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  • As a parent, you’ve already discovered that recognizing and regulating emotions can be hard for children with autism spectrum disorder (ASD). While difficult, it is possible for you to help your child with autism grow in emotional development, which can help them understand and respond to family, friends, and others in their life more appropriately.

    Our ability to read and express emotions begins developing from birth. According to Dr. Amanda Richdale of La Trobe University in Melbourne, Australia, we each have six basic emotions — happiness, surprise, sadness, anger, fear and disgust. We also experience more complex feelings like embarrassment, shame, pride, guilt, envy, joy, trust, interest, contempt, and anticipation. When a child is on the autism spectrum, they often find it hard to:

    • recognize facial expressions and their attached emotions
    • copy or use emotional expressions
    • understand and control their own emotions
    • understand and interpret emotions — they might lack, or seem to lack, empathy with others

    Helping your child from home doesn’t have to be difficult for you or them. You can help your child with autism begin to express their emotions in an acceptable manner using these therapy techniques and tools.

     

    • Applied Behavioral Analysis (ABA). According to Autism Speaks, behavior analysis is a safe, scientifically validated approach to understanding behavior and how the environment affects it. In this context, “behavior” refers to actions and skills. “Environment” includes any influence — physical or social — that might change or be changed by your child’s behavior. ABA principles and techniques can foster basic skills such as looking, listening, and imitating, as well as complex skills such as reading, conversing, and understanding another person’s perspective. Just as any other medical treatment program, ABA should be directed by a qualified medical professional.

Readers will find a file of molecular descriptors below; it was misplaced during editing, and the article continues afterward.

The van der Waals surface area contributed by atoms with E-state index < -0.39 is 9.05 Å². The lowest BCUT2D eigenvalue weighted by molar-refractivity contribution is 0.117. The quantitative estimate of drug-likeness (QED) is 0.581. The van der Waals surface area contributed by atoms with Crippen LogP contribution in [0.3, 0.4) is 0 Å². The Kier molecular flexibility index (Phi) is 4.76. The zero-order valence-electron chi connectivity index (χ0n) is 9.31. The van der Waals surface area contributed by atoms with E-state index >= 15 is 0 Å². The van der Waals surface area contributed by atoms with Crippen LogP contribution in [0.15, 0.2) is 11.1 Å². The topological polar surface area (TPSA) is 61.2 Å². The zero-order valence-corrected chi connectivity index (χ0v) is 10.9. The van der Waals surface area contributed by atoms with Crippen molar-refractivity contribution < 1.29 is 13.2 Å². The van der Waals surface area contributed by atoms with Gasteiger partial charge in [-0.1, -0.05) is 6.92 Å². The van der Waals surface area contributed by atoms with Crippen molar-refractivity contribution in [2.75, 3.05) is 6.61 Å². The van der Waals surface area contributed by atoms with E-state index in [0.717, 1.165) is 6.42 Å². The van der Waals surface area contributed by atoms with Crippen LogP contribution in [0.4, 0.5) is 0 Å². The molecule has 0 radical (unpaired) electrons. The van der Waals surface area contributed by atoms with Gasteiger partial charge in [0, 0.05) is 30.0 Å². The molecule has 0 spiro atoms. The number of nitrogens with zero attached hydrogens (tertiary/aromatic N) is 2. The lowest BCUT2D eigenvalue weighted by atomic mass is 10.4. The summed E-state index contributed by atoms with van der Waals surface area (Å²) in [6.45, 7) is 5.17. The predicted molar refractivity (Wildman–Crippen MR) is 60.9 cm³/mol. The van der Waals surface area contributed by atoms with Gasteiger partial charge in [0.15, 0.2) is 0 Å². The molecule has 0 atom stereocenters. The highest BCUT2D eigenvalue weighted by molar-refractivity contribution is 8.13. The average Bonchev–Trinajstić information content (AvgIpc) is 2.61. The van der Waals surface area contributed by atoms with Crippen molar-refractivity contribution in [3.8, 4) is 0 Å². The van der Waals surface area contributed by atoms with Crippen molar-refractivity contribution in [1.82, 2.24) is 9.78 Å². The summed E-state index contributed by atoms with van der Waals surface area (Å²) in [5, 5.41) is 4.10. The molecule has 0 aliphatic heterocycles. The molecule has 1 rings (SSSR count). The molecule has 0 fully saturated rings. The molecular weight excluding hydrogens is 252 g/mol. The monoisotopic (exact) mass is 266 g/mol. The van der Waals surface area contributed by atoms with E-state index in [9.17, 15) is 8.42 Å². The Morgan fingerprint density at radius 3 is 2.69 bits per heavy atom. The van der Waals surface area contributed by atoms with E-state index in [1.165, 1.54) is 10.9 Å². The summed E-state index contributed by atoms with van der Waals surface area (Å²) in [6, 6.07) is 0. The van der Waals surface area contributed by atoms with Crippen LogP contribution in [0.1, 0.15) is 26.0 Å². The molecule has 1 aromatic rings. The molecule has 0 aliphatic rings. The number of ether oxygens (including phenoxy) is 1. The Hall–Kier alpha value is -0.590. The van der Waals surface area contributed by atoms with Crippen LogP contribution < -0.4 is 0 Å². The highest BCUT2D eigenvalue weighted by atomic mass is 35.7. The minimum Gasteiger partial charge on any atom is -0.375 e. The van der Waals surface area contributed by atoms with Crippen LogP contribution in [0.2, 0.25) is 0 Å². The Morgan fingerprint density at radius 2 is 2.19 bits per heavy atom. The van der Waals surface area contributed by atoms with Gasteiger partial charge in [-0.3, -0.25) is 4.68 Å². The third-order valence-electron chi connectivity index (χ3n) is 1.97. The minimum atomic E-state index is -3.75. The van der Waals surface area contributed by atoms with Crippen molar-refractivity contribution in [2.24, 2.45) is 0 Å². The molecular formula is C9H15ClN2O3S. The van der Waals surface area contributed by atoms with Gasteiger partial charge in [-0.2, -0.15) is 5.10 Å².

• Play therapy. Play therapy can help your child with autism emotionally connect and bond with you. Unlike adults, young children are not able to discuss their feelings with words; instead they use play. This is why children play “house” or “school” and repeating the similar phrases they may have heard from you. This form of play helps your child make sense of his or her world. Contacting a local counseling center can get you on the road to finding a qualified play therapist to help your child.
    • Picture cards. The best learning device for children with autism are visual aids. Picture cards can build language in place of speech for nonverbal forms of autism. These tools demonstrate visuals of life skills, and basic tasks such as how to brush your teeth or get dressed. To teach feelings, picture cards can illustrate people’s facial expressions.
    • Social Stories. Created by autism expert Carol Gray, Social Stories, teaches your child social skills through stories that demonstrate common social situations. Then your child will also learn how to respond to the situation. Stories that show feelings with the appropriate emotional responses help autistic children learn and understand emotions in the appropriate context.

     

    When your child has autism, his or her understanding of others rises and falls on how they interpret emotions. This is why helping your child with autism read and respond to expressions and emotions will give them tools necessary to better communicate and interact with others.

     

     

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